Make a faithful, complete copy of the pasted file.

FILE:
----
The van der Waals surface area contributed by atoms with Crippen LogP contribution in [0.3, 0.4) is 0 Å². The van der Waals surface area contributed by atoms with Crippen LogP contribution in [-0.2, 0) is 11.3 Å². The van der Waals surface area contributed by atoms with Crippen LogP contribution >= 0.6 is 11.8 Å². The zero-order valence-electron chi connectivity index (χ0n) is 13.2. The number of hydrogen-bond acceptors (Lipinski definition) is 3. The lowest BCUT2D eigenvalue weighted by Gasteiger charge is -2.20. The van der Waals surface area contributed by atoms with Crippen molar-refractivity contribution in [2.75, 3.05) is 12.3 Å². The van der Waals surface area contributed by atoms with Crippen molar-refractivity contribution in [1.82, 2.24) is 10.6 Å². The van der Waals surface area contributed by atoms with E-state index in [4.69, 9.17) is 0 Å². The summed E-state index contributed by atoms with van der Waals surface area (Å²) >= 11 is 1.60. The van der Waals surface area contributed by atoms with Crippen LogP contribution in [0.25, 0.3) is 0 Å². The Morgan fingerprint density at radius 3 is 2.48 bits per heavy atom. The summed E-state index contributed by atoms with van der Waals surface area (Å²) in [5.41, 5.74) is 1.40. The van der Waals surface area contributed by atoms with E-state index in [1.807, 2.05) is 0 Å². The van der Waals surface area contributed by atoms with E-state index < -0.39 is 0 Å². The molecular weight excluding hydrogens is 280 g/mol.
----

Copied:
The van der Waals surface area contributed by atoms with Crippen LogP contribution in [0.3, 0.4) is 0 Å². The van der Waals surface area contributed by atoms with Crippen LogP contribution in [-0.2, 0) is 11.3 Å². The van der Waals surface area contributed by atoms with Crippen LogP contribution >= 0.6 is 11.8 Å². The zero-order valence-electron chi connectivity index (χ0n) is 13.2. The number of hydrogen-bond acceptors (Lipinski definition) is 3. The lowest BCUT2D eigenvalue weighted by Gasteiger charge is -2.20. The van der Waals surface area contributed by atoms with Crippen molar-refractivity contribution in [2.75, 3.05) is 12.3 Å². The van der Waals surface area contributed by atoms with Crippen molar-refractivity contribution in [1.82, 2.24) is 10.6 Å². The van der Waals surface area contributed by atoms with E-state index in [4.69, 9.17) is 0 Å². The summed E-state index contributed by atoms with van der Waals surface area (Å²) >= 11 is 1.60. The van der Waals surface area contributed by atoms with Crippen LogP contribution in [0.25, 0.3) is 0 Å². The Morgan fingerprint density at radius 3 is 2.48 bits per heavy atom. The summed E-state index contributed by atoms with van der Waals surface area (Å²) in [5.41, 5.74) is 1.40. The van der Waals surface area contributed by atoms with E-state index in [1.807, 2.05) is 0 Å². The van der Waals surface area contributed by atoms with E-state index < -0.39 is 0 Å². The molecular weight excluding hydrogens is 280 g/mol.